4. Helen Martin says:

    And that target audience would be…?

  5. William says:

    You Only Live Twice has always been my favourite Bond song – along with the bitter-sweet ‘We Have All the Time in the World’ (because they didn’t of course) and the aching restraint of ‘Moonraker’ (I think I must prefer the ones that hold back a little).
    But I’m not really sold on the new song – I’m not fan of Adele’s voice as it is and the lyrics are atrocious but my biggest problem is that, in an effort to hark back to Bassey, it just feels like pale imitation (I’ve heard it four times now and I still can’t remember it enough to hum it).
    Thomas Newman replacing David Arnold can only be a good thing – even if he is American ;)

    And yes, the poster is extremely blah!

  6. Gary says:

    Helen Martin: Well, the Bonds probably have a wider audience than a lot of action movies, but I understand that in order to make a profit nowadays a big budget action movie has to attract an audience of males between about 14 to 20 years of age, since they tend to go back and watch a favourite movie at the cinema more than once. On the DVD of THUNDERBALL, there is an interesting observation from the fellow in charge of the commentary that young American males would go and see the film for the story, and then go again to observe 007’s behaviour. With the world beginning to open up for the average person in the 60s, they wanted to know how to behave in, say, a Casino. They wanted to look like sophisticated men of the world, rather than tourists. I don’t know how true this is, but it is a fascinating obervation.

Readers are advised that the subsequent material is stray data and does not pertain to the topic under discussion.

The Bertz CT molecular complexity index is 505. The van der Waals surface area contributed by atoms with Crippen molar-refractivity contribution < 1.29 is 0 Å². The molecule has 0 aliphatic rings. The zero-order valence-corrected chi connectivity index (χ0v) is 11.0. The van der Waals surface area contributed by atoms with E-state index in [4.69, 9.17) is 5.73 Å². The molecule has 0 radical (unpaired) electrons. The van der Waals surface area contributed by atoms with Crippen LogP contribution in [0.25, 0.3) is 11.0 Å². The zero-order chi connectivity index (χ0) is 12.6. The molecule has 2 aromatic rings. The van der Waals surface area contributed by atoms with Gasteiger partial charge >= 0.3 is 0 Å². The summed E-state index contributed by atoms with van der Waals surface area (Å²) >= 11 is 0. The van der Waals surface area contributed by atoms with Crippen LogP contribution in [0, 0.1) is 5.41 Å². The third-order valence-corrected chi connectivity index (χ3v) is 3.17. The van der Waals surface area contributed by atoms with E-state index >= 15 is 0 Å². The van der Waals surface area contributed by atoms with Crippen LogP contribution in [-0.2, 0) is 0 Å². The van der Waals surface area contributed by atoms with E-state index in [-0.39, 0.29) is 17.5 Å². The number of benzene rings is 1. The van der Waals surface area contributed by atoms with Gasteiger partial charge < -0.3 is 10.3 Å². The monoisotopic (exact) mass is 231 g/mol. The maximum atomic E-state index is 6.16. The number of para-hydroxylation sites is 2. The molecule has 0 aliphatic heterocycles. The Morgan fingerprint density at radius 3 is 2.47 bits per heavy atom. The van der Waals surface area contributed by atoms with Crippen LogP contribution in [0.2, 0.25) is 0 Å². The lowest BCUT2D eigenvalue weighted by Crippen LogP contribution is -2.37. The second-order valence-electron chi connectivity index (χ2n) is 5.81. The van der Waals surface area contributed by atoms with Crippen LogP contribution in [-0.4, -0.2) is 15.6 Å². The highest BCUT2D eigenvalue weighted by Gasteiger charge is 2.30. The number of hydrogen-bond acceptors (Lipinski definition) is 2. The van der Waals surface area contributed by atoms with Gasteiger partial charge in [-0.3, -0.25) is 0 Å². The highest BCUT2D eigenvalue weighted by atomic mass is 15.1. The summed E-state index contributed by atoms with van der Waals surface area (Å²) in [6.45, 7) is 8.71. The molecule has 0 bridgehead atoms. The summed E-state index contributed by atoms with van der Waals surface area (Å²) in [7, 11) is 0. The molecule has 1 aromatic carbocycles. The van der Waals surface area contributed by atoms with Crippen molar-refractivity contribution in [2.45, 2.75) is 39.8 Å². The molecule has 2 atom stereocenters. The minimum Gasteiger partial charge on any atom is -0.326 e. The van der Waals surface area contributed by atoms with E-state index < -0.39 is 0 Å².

7. Dan Terrell says:

    I’d say there’s something to that, Gary. Same thing happened with James Dean: boys went to see how he sulked, mumbled, burned,and smoked a cig. Oh and drove, which was a fatal attraction.

  8. glasgow1975 says:

    On another blog it was suggested Dame Shirley’s next album should simply be her doing all the Bond themes :o)
    That poster is awful, surely there are other versions? Nowadays there seem to be half a dozen teasers and several ‘official’ ones. On another note, Daniels blue trunks just sold at auction for an obscene amount :op
    http://www.bbc.co.uk/news/uk-19857385

  9. Helen Martin says:

    Gary, I think you are right, although as long as Connery was Bond those young men wouldn’t have had trouble persuading their girl friends to accompany them. The girls would have watched Bond both times, of course, and might not have been asked to the second viewing if they squealed too much, a pleasant enough distraction for the boy friend the first time but not the second when research was under way.
    The new poster is elegant to my eyes and I thought they weren’t ‘into’ elegance.That swirl behind Bond is stylized feathers which, along with the title, gives a certain reminder of Icarus, although it was he not the sky which fell.